Flammability of native understory species in pine flatwood and hardwood hammock ecosystems and implications for the wildland-urban interface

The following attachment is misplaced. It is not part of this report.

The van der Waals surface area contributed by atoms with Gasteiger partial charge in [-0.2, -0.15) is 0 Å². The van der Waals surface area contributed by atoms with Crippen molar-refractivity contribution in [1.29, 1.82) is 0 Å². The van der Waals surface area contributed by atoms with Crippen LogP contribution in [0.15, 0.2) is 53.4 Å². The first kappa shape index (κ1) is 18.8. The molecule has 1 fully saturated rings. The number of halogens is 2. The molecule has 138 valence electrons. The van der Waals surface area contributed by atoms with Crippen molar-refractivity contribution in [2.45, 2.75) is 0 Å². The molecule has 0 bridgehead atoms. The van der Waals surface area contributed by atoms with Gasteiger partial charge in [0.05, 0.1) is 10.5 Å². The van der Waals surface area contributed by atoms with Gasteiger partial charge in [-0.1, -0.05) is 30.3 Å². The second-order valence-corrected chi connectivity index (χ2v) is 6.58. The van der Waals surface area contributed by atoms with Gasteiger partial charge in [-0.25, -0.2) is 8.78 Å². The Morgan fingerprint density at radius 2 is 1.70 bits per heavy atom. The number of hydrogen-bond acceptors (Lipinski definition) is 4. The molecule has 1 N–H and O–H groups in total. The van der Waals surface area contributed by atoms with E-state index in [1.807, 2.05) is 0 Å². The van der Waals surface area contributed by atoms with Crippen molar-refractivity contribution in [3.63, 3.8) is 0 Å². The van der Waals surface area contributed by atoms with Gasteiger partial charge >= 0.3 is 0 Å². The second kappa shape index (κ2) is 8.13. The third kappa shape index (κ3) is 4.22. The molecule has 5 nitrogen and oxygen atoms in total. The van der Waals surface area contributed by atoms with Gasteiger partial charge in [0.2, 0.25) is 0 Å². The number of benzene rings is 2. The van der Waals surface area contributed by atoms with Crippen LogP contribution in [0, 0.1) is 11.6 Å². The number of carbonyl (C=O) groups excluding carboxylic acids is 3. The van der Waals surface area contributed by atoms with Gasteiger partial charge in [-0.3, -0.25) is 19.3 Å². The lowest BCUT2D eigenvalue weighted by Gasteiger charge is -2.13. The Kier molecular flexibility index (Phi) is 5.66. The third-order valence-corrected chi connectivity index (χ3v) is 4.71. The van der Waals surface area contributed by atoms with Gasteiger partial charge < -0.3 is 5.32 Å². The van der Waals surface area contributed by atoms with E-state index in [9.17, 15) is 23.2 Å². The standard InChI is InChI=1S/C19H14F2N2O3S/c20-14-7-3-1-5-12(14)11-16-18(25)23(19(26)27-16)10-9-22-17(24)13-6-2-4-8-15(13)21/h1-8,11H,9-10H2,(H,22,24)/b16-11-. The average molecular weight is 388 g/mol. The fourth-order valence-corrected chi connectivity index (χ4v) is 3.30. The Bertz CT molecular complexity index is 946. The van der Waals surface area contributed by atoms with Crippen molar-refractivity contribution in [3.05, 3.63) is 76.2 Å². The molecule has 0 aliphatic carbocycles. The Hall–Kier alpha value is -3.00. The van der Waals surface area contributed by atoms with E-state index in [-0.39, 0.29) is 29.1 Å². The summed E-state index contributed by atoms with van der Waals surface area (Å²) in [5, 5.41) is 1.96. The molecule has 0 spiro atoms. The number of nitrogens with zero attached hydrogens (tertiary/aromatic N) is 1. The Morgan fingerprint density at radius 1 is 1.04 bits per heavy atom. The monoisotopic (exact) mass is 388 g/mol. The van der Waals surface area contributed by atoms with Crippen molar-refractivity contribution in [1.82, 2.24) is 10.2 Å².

Six understory species from five pine flatwood sites and six understory species from five hardwood hammock sites were harvested for biomass analyses to compare potential flammability between two ecosystems. In the south-eastern coastal plain of the United States. Plant components were separated into live and dead foliage, accumulated litter on and under the plant, and small and large stems. Foliar biomass was further analyzed for moisture content, volatile solid content, and energy content. Statistical analyses revealed differences among species and between ecosystems. Serenoa repenspresent a wildfire hazard because they contain greater biomass than other species studied. Ilex glahru and Lyonia ferruginea are also hazardous to wildland-urban interface (WUI) structures because they have greater foliar energy content than other species studied. Callicarpa americana plants present the least wildfire hazard to WUI structures. We conclude that differences in flammability among species exits, but the causes of flammability are different among species. In addition, species in the same genus do not always have the same flammability. Based on measured characteristics, understory plants in pine flatwoods have greater ignitability, sustainability and combustibility than understory plants in hardwood hammocks. However, the measurements for combustibility were similar between ecosystems.